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Pill Me, Mr. Host

Oh, those wacky millionaires.

Pill Me, Mr. Host

Oh, those wacky millionaires.

Normally, when a millionaire loses a bunch of money in a casino, he just gets more. I even stood in line at a redemption booth once when a rich guy was cashing out a few yards away in a VIP area, and the guy seemed proud of losing.

He stands there and cashes in about 20 grand in chips, and, looking at my face—I had the same expression you get at the dentist after the Novocain sets in—he says, “Don’t worry, I lost a lot more.”

Here, I was happy I still had $80 worth of chips to cash in—hey, it’s almost a hundred!—and Diamond Jim seems to be flaunting the fact that he had gambled more in a few hours than I will pay for my house over 30 years.

He didn’t walk away with cash, though. All that dough was applied to his credit account. These guys can gamble on six-figure and seven-figure credit lines, which are what keep the high-roller world spinning.

Of course, sometimes those credit lines get them in trouble. Take the case of Terry Watanabe.

Mr. Watanabe is a millionaire from Omaha, Nebraska. He made his millions in his family import business. He lost a lot of it at Caesars Palace and the Rio in Las Vegas.

In 2007, it says here, Terry lost around $112 million at those two casinos, and paid all of it back, except $14.7 million. For that debt, prosecutors say he had a simple solution—he wrote them a check. It bounced. So the casinos are coming after him in criminal court.

Man. A $14.7 million bounced check. I hate when that happens.

However, dear readers, that, alone, is not why Terry’s story has made it into my magnificent monthly marathon of mirth. His defense scheme is murky. At most. (OK, I’ll stop.)

Attorneys for Mr. Watanabe (the name is Cherokee for “Man Of Many Flaming Dollars”) say they have witnesses lined up who will testify that the casinos plied him with alcohol and prescription drugs that made him goofy. He was so hopped up on booze and pills, they say, he didn’t know what he was doing.

He was in a “constant state of intoxication,” the defense team says.

It is the latest court case that involves a player blaming a casino for his own behavior. Granted, it’s usually someone suing a casino for not recognizing that he’s drunk, or a crazed addict, or that he’s losing, by God, so the casino shouldn’t take his money. But it’s the same concept—just with the big bounced check added in for entertainment.

You know, I’ve gambled in casinos for more than two decades, and I’ve never been offered a Quaalude. Not once. I’ve never seen a casino host handing out Vicodin or Oxy. “Here, Mr. Smythe-Smythe. Wash that ‘lude down with this fine Scotch before your next hand. It’s our lucky Scotch!”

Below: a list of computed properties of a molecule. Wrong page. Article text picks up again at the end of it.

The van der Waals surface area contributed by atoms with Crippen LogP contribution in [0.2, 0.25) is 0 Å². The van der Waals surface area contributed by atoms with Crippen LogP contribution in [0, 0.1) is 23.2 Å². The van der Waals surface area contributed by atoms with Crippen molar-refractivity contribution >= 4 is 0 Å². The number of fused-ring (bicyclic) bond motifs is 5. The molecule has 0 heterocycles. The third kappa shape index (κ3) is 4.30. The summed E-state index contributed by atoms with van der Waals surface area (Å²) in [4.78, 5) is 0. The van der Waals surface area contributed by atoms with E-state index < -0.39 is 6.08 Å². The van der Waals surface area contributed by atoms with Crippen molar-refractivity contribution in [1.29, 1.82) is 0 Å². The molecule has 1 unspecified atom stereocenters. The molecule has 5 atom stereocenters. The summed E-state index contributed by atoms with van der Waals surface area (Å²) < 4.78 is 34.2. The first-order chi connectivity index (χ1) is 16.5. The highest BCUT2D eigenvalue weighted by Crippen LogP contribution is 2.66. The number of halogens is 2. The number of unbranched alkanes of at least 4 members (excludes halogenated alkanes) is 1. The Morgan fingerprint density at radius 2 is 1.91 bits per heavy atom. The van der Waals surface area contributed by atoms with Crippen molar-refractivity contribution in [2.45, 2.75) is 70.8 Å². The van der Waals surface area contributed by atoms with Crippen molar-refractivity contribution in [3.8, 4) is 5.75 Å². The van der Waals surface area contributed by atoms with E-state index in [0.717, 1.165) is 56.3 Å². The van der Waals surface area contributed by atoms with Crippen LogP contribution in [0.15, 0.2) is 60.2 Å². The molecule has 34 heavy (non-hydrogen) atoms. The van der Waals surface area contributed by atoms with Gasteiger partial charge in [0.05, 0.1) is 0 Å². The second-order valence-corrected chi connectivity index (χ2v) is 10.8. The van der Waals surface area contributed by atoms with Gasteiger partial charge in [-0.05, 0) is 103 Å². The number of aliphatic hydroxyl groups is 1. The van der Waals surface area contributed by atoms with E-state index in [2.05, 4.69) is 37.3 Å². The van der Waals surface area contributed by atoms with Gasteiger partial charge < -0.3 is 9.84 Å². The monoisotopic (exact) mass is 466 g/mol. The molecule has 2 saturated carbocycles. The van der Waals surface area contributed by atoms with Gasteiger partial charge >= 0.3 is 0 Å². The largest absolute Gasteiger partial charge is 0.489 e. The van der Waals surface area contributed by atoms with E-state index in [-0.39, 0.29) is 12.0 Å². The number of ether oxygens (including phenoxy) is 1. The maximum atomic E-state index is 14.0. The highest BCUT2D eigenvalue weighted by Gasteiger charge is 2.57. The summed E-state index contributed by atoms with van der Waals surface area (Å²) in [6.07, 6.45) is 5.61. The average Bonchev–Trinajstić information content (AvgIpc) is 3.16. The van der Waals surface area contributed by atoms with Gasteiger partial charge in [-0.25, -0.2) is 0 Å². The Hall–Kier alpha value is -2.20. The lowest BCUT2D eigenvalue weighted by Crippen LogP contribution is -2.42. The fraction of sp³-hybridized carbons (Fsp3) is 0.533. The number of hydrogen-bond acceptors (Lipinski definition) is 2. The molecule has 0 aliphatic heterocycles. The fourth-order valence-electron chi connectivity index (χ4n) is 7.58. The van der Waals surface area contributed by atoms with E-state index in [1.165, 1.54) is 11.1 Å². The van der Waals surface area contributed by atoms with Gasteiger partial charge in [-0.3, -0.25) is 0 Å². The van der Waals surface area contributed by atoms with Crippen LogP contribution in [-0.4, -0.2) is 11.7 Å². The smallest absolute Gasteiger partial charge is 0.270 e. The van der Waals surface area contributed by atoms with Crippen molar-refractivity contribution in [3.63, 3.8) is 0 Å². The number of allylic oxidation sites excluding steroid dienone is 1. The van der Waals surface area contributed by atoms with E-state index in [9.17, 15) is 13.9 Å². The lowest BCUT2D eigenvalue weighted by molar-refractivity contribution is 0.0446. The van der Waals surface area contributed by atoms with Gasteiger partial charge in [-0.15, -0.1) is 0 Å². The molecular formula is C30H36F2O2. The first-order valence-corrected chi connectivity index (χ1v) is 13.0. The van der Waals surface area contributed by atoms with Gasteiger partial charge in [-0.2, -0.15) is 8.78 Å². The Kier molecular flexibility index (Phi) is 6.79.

I’m having trouble believing that this actually happened.

I can believe that the guy imbibed like the town drunk while he played, but I don’t believe the drug story—and whatever his state, it was his own responsibility.

Maybe it’s just my frame of reference. In 20 years, I can think of two times when I kept playing when I was too sloshed to be playing—you know, when the conversation with the server becomes like this:

“Another cocktail, Mr. Legato?”

“Aaarrumaglockenfrah.”    

The first time, I was in a poker room with my friends, so someone else was making my bets for me as I sat there on the brink of consciousness. I ended up with about half the money I sat down with, so I apparently did win a couple of hands, even though I was like a mannequin at the poker table.

The other time, I hit a royal flush for $1,000, and started ordering the booze. I ended up stopping at a blackjack table on my way back to my room, and that’s all I remember. The next day, I woke up in my hotel room and realized I had won $500 at the blackjack table, apparently while unconscious.

It’s not something I recommend, especially if it’s millions you are wagering instead of $10 chips.  But even if I had lost, I would not have blamed the casino.

I wonder if I’d feel differently if it was $100 million, and I was playing on credit.

We’ll never know, because even if I could, I wouldn’t play on credit. When my money’s gone, I do the right thing. I slouch back to my hotel room sifting through the lint in my pocket, like some pathetic hobo.

Of course, that’s after I get my drugs from the casino host.

Frank Legato is editor of Global Gaming Business magazine. He has been writing on gaming topics since 1984, when he launched and served as editor of Casino Gaming magazine. Legato, a nationally recognized expert on slot machines, has served as editor and reporter for a variety of gaming publications, including Public Gaming, IGWB, Casino Journal, Casino Player, Strictly Slots and Atlantic City Insider. He has an B.A. in journalism and an M.A. in communications from Duquesne University in Pittsburgh, PA. He is the author of the books, How To Win Millions Playing Slot Machines... Or Lose Trying, and Atlantic City: In Living Color.  

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